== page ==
Health policy brief

Medicare accountable care organizations: Balancing risk and opportunity

With the US health care system’s payment models shifting in focus from volume to value, the US Centers for Medicare & Medicaid Services (CMS) are testing different ways to pay for Medicare services. Which accountable care organization's (ACO) model will best meet your goals for participating in value-based care?

Balancing risk and opportunity

The ACO programs are testing incentives for providers to coordinate patient care across settings and the care continuum, while reducing spending and improving quality. Some organizations may feel prepared for and confident about taking on higher levels of risk, while others may just be starting on their journey to VBC. CMS’s Medicare ACO programs offer many risk arrangements, and it is up to provider organizations to select which arrangement best fits their needs and priorities.

Health care organizations that wish to establish or continue a Medicare ACO should consider several key factors before moving ahead. Among these are how CMS tracks patients and aligns ACO performance to them, how ACOs are paid and what opportunities exist for participating organizations to share in savings, and how performance will be measured. This paper provides details about these program requirements.

Each ACO model offers benefits (e.g., lower risk or higher savings) and risks (e.g., higher shared losses and lower flexibility); the appropriate approach depends on a health system’s tolerance for risk along with other program requirements. While organizations with more advanced capabilities in care management and analytics may be better-equipped to handle the higher risk-sharing models, they may not always be the best choice. CMS has strict rules around patient engagement, performance feedback, provider types, and other factors which health care organizations should consider before selecting a model.

Choosing the right model

As the US health care system’s payment models shift from a focus on volume to value, the CMS is testing ways to pay for Medicare services through its flagship ACO programs, the Medicare Shared Savings Program (MSSP), and the Pioneer ACO Model, as well as its new Next Generation Model. Between the MSSP and Next Generation programs, health systems can select one of four ACO models to test value-based care (VBC) in their Medicare service offerings. A critical question for health care organizations to consider is, “Which ACO model will best balance risk and opportunity and meet our goals for participating in VBC?”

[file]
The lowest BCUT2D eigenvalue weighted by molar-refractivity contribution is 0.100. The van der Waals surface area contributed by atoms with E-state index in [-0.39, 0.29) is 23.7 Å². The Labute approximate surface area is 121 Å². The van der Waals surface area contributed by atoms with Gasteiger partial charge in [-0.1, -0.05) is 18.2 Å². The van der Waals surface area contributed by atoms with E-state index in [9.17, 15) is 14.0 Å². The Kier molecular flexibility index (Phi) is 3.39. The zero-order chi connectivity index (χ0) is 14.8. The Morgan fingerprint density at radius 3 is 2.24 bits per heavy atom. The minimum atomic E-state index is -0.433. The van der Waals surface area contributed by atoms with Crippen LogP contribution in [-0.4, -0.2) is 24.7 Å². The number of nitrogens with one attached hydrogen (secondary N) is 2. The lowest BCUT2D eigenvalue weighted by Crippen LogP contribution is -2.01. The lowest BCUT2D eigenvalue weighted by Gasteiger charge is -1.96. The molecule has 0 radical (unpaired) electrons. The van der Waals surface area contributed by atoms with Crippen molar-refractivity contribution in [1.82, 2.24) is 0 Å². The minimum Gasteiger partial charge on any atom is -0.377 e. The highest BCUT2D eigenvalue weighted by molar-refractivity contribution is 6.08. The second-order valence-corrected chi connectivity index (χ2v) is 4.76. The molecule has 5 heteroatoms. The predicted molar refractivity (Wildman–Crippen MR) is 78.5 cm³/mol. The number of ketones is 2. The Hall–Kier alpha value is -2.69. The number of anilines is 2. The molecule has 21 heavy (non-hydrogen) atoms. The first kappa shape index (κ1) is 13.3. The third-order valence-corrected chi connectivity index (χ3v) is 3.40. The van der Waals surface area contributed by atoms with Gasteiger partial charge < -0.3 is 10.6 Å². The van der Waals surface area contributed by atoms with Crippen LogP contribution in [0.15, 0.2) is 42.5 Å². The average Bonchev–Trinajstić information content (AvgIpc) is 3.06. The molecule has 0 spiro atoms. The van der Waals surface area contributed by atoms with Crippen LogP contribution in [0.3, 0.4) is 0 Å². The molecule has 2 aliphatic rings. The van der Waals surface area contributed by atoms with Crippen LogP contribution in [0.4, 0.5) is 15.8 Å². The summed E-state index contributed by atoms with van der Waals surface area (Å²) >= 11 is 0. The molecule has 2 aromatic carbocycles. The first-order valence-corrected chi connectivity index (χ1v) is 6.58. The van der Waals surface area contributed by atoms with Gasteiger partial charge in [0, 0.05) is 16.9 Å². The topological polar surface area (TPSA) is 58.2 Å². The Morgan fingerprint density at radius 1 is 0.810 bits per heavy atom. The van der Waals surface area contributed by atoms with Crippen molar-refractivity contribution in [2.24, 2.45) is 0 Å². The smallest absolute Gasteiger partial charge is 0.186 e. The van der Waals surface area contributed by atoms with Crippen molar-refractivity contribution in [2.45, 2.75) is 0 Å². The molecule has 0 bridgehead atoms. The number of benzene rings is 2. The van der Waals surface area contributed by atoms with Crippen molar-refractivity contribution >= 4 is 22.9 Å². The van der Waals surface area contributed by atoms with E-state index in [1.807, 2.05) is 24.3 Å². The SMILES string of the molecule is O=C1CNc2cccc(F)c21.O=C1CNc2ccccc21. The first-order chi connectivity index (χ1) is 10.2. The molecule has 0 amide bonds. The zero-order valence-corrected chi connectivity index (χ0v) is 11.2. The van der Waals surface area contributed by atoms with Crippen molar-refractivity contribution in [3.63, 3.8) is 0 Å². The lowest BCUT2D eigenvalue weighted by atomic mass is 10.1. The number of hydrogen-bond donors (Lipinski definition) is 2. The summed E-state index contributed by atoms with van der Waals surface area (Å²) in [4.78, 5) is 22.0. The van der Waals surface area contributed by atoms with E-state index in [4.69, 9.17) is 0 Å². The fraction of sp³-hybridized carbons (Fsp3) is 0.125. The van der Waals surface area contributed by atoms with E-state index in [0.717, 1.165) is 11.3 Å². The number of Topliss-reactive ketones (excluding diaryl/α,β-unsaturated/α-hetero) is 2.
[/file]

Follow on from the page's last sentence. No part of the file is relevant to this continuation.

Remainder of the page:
Medicare spending accounts for 14 percent of the federal budget and 20 percent of all US health care expenditures. As Medicare spending grows, the US Department of Health and Human Services (HHS) and CMS have been clear about the need to move the Medicare program toward care based on outcomes and value. ACOs are designed to reduce health care costs and improve quality by coordinating care, reducing unnecessary and duplicative services, transitioning services to lower-cost settings when appropriate, aligning clinicians to consistent care models, and engaging beneficiaries in their own care. The Affordable Care Act (ACA) created the MSSP and Pioneer ACO models, and health care organizations began signing on in 2012.

With more than 400 organizations already participating in Medicare ACO programs, there is no shortage of interest in the different ACO models from current and potential participants. When considering the pros and cons of each, a priority for an accountable care program should be to shift the cost curve downward. In addition, health care organizations should consider the following questions:

  • Which program is better for our organization–MSSP or Next Generation? The Next Generation Model requires organizations to take on the greatest amount of financial risk, and high shared loss rates for Next Generation organizations may make the model unattractive compared to the different MSSP tracks. However, organizations with more advanced care management models and analytics capabilities may find Next Generation to be an attractive program.
  • If our organization decides that the Next Generation program is too risky, which MSSP track should we choose? Factors in addition to financial savings and losses are important when selecting an ACO model.
  • If we move to greater risk sharing, does our organization have the necessary analytics, care management, and tracking capabilities to manage this risk? This is an important question for organizations considering the Medicare ACO programs, as advanced capabilities will be critical for success under these new payment models.

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